“With such nagging she prodded him day after day until he was sick to death of it. So he told her everything. “No razor has ever been used on my head,” he said, “because I have been a Nazirite dedicated to God from my mother’s womb. If my head were shaved, my strength would leave me, and I would become as weak as any other man.” When Delilah saw that he had told her everything, she sent word to the rulers of the Philistines, “Come back once more; he has told me everything.” So the rulers of the Philistines returned with the silver in their hands. After putting him to sleep on her lap, she called for someone to shave off the seven braids of his hair, and so began to subdue him. And his strength left him.” Judges 16:16-19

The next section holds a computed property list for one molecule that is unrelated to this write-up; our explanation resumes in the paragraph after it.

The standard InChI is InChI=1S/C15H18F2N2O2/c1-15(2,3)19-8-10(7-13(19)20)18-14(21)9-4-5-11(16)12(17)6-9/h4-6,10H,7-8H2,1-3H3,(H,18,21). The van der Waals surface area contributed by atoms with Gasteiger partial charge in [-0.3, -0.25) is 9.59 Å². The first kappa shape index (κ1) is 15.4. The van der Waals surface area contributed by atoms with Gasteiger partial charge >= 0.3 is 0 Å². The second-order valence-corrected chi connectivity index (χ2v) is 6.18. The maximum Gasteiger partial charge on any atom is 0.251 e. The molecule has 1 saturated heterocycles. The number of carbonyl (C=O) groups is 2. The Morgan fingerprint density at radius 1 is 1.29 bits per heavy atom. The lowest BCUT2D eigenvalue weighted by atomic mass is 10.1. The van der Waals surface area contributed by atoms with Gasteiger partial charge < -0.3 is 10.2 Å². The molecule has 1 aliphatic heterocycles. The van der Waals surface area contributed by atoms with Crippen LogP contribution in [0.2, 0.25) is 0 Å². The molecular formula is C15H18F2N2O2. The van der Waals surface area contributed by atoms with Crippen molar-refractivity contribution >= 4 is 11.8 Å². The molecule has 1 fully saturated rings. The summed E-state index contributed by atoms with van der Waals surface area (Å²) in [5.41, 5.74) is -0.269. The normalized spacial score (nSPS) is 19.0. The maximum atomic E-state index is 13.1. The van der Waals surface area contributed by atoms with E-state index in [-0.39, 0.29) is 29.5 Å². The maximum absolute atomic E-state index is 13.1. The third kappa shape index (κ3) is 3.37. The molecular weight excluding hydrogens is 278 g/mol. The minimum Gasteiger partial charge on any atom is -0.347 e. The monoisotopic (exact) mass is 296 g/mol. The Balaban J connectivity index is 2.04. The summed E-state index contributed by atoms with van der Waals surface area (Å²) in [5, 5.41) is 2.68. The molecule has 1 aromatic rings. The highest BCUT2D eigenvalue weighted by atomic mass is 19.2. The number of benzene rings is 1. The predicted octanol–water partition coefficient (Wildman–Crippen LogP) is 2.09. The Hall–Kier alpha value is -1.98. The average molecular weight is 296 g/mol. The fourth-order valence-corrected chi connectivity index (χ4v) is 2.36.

I don’t think Samson knew what love was and he simply couldn’t resist Delilah’s allure and persuasion, so he gives his enemy the answer they have been looking for.

It’s commonly believed by some that it was Delilah who cut Samson’s hair and even in quiz shows people who answer that question always give Delilah as the answer. But that’s not what the text says, the text clearly tells us that she called someone else to do it.

And then we come to one of the saddest verses we find within the Scriptures.

“Then she called, “Samson, the Philistines are upon you!” He awoke from his sleep and thought, “I’ll go out as before and shake myself free.” But he did not know that the LORD had left him”. Judges 16:20

What a sad scene this is, isn’t it? Samson lost his hair, but he lost something else even more important, he lost the presence of the Lord.

Samson had broken other aspects of his Nazarite vow, yet he didn’t get punished for it. Yes, it’s possible that he didn’t think anything would happen, after all, he wasn’t really living the life of a Nazarite who had taken a vow.